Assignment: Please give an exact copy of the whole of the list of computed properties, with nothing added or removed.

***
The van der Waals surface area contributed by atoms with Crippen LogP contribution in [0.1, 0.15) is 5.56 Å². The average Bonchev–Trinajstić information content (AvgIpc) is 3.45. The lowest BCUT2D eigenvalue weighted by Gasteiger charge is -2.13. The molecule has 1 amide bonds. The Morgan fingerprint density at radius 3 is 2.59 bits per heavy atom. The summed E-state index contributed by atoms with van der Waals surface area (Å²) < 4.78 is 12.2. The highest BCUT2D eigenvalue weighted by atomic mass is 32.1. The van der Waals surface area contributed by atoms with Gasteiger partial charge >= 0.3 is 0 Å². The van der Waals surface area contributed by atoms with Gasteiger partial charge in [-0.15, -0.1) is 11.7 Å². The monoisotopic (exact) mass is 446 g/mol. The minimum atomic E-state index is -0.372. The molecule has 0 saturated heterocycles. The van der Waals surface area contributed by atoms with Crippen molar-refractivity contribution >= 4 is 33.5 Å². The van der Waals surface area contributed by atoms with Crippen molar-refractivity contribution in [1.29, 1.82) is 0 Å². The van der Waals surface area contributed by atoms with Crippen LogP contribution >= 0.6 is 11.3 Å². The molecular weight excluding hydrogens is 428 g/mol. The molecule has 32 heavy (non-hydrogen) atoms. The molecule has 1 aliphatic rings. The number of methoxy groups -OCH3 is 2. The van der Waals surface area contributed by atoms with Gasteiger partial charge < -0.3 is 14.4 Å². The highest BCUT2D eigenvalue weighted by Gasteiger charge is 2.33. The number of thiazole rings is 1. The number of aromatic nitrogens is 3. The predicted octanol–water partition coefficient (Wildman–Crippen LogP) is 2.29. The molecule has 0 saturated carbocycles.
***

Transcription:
The van der Waals surface area contributed by atoms with Crippen LogP contribution in [0.1, 0.15) is 5.56 Å². The average Bonchev–Trinajstić information content (AvgIpc) is 3.45. The lowest BCUT2D eigenvalue weighted by Gasteiger charge is -2.13. The molecule has 1 amide bonds. The Morgan fingerprint density at radius 3 is 2.59 bits per heavy atom. The summed E-state index contributed by atoms with van der Waals surface area (Å²) < 4.78 is 12.2. The highest BCUT2D eigenvalue weighted by atomic mass is 32.1. The van der Waals surface area contributed by atoms with Gasteiger partial charge >= 0.3 is 0 Å². The van der Waals surface area contributed by atoms with Gasteiger partial charge in [-0.15, -0.1) is 11.7 Å². The monoisotopic (exact) mass is 446 g/mol. The minimum atomic E-state index is -0.372. The molecule has 0 saturated heterocycles. The van der Waals surface area contributed by atoms with Crippen molar-refractivity contribution >= 4 is 33.5 Å². The van der Waals surface area contributed by atoms with Crippen molar-refractivity contribution in [1.29, 1.82) is 0 Å². The van der Waals surface area contributed by atoms with Crippen LogP contribution >= 0.6 is 11.3 Å². The molecular weight excluding hydrogens is 428 g/mol. The molecule has 32 heavy (non-hydrogen) atoms. The molecule has 1 aliphatic rings. The number of methoxy groups -OCH3 is 2. The van der Waals surface area contributed by atoms with Gasteiger partial charge < -0.3 is 14.4 Å². The highest BCUT2D eigenvalue weighted by Gasteiger charge is 2.33. The number of thiazole rings is 1. The number of aromatic nitrogens is 3. The predicted octanol–water partition coefficient (Wildman–Crippen LogP) is 2.29. The molecule has 0 saturated carbocycles.